Lessons not learned

What you should not ignore is the scandal over Learndirect, the country’s largest adult training and apprenticeships provider. An Ofsted report states that a third of its apprentices receive none of the off-the-job training required. In a random sample, it found no evidence of learning plans.

Labour started Learndirect in 2000 as a charitable trust controlled by the Department for Education. It was sold to the private equity arm of Lloyds Bank in 2011 but remains largely reliant on public money (£158m in 2016-17). Since privatisation, 84 per cent of its cash has gone on management fees, interest payments and shareholder dividends. It spent £504,000 on sponsoring the Marussia Formula One team in an attempt to reach “our core customer group… in a new and exciting way”. The apprentices’ success rate fell from 67.5 per cent before privatisation to 57.8 per cent now.

This episode tells us that, however the Brexit process is going, Britain’s problems remain unchanged. Too many services are in the hands of greedy, incompetent private firms, and we are no closer to developing a skilled workforce. We only know about Learndirect’s failure because the company’s attempt to prevent Ofsted publishing its report was, after ten weeks of legal wrangling, overthrown in the courts.

A lot of hot air

Immediately after the Paris climate change accord in 2015, I expressed doubts about how each country’s emissions could be monitored and targets enforced. Now a BBC Radio 4 investigation finds that climate-warming gases emitted into the atmosphere far exceed those declared under the agreement. For example, declarations of methane emissions from livestock in India are subject to 50 per cent uncertainty, and those in Russia to 30-40 per cent uncertainty. One region in northern Italy, according to Swiss scientists, emits at least six times more climate-warming gases than are officially admitted. Remember this when you next hear politicians proclaiming that, after long and arduous negotiations, they have achieved a great victory.

Come rain or come shine

Climate change, scientists insist, is not the same thing as changes in the weather but writing about it brings me naturally to Britain’s wet August and newspaper articles headlined “Whatever happened to the sunny Augusts of our childhood?” and so on. The Daily Mail had one in which the writer recalled not a “single rainy day” from his family holidays in Folkestone. This, as he explained, is the result of what psychologists call “fading affect bias”, which causes our brains to hold positive memories longer than negative ones.

My brain is apparently atypical. I recall constant frustration as attempts to watch or play cricket were interrupted by rain. I remember sheltering indoors on family holidays with card games and books. My life, it seems, began, along with sunshine, when I left home for university at 18. Do psychologists have a name for my condition?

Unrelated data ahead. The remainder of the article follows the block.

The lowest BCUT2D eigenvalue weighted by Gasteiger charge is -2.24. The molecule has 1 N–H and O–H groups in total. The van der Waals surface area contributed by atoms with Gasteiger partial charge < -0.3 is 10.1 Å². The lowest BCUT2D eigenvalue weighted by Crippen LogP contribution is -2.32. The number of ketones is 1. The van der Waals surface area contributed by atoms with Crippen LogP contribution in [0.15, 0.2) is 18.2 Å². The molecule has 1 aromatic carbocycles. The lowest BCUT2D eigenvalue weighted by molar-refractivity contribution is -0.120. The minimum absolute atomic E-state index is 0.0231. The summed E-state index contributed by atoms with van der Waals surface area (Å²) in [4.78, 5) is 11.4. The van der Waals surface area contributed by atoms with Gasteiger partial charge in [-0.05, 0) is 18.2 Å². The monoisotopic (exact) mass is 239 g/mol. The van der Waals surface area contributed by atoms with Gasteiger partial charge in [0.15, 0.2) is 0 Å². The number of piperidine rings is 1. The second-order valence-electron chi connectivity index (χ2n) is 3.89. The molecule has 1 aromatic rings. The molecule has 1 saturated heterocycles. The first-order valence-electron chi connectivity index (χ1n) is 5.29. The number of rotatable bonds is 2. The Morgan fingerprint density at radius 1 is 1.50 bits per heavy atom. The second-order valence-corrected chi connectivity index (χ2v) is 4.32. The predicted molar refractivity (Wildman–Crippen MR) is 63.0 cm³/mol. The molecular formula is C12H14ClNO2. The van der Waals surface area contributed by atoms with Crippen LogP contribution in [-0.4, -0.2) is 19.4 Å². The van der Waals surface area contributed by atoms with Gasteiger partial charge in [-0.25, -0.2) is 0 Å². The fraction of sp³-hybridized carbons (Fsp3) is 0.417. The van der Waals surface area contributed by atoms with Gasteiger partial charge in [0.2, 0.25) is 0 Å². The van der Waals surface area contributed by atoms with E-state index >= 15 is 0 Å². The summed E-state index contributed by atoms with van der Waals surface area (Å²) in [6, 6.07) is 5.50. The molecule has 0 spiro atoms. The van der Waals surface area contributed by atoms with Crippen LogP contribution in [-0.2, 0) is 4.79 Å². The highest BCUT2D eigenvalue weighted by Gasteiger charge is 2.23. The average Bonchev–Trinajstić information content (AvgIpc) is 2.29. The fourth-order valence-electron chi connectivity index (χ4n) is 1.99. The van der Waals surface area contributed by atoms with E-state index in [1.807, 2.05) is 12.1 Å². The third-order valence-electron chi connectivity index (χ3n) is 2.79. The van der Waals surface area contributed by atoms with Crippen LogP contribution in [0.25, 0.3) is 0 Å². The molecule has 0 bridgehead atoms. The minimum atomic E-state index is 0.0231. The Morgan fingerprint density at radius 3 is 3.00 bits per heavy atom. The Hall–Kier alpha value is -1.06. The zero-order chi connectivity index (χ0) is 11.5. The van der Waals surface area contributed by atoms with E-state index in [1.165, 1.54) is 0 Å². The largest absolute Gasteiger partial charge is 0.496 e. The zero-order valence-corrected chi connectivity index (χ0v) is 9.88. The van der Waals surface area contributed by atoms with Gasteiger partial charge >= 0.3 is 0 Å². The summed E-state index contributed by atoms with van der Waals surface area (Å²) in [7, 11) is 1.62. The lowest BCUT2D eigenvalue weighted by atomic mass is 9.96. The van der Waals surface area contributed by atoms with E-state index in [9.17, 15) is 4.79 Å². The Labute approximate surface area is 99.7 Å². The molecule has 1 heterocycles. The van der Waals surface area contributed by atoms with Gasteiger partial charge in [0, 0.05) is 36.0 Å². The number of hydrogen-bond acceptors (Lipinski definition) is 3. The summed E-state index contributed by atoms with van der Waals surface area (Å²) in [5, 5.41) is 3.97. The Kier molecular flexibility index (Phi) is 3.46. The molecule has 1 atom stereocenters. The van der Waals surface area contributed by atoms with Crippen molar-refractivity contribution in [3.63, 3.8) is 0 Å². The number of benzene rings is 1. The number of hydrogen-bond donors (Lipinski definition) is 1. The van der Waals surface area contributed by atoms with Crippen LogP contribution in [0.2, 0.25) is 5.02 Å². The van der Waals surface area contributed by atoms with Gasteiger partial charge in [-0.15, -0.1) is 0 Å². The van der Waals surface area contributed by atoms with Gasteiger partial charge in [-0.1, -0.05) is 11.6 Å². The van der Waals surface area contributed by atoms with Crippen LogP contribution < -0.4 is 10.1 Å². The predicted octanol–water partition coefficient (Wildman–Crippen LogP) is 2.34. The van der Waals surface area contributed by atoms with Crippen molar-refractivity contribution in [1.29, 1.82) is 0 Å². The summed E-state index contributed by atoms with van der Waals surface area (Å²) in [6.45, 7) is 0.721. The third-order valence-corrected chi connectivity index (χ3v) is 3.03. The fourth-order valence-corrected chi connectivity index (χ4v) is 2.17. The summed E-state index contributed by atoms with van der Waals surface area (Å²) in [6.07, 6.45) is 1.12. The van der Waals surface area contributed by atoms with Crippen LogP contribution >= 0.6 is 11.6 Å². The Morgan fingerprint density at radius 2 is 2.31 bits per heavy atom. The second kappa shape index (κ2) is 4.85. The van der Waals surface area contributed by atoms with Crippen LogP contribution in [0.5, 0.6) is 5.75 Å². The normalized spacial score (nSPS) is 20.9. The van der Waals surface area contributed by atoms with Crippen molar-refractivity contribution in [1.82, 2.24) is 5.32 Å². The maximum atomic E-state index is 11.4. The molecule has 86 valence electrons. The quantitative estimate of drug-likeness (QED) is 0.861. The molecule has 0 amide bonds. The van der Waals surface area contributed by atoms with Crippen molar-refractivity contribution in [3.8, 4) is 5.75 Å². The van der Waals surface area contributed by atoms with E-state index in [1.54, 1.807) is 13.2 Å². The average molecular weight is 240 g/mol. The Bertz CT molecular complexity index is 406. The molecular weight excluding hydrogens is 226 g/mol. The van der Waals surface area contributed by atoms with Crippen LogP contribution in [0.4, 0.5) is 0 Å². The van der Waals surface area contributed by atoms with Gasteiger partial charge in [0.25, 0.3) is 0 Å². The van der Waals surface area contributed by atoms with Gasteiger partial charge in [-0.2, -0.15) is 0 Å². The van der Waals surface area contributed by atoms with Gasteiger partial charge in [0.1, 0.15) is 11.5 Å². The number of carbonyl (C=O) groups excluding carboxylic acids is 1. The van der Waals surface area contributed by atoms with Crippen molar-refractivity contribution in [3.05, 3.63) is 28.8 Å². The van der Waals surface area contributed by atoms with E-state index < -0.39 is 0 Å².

High and dry

Being an open-minded republican, I bought my wife, a keen gardener, an escorted tour of the gardens at Highgrove, the private residence of the man I call Charles Windsor, for her birthday. We went there this month during a break in the Cotswolds. The gardens are in parts too fussy, rather like its owner, but they are varied, colourful and hugely enjoyable. Two things struck me. First, the gardens of the elite were once designed to showcase the owner’s wealth and status, with the eye drawn to the grandeur of the mansion. Highgrove’s garden is designed for privacy, with many features intended to protect royalty from the prying public and particularly the press photographers’ long lenses. Second, our guide, pointing out what the owner had planted and designed, referred throughout to “His Royal Highness”, never “Charles”. I am pondering what these observations mean for the monarchy and its future.

Sympathy for the devil

Before leaving for the Cotswolds, we went to the Almeida Theatre in north London to see Ink, featuring Rupert Murdoch’s relaunch of the Sun in 1969. Many accounts of Murdoch  portray him as a power-crazed monster and his tabloid hacks as amoral reptiles. Ink is far more nuanced. It shows Murdoch as a mixture of diffidence, charm and menace, in love with newspapers and determined to blow apart a complacent,
paternalistic British establishment.

You may think that he and the Sun had a permanently coarsening effect on public life and culture, and I would largely agree. But he was also, in his own way, a 1960s figure and his Sun, with its demonic energy, was as typical a product of that decade as the Beatles’ songs. The play strengthened my hunch that its author, James Graham, who also wrote This House, set in the parliamentary whips’ offices during the 1970s, will eventually be ranked as the century’s first great playwright.

Peter Wilby was editor of the Independent on Sunday from 1995 to 1996 and of the New Statesman from 1998 to 2005. He writes the weekly First Thoughts column for the NS.

This article first appeared in the 17 August 2017 issue of the New Statesman, Trump goes nuclear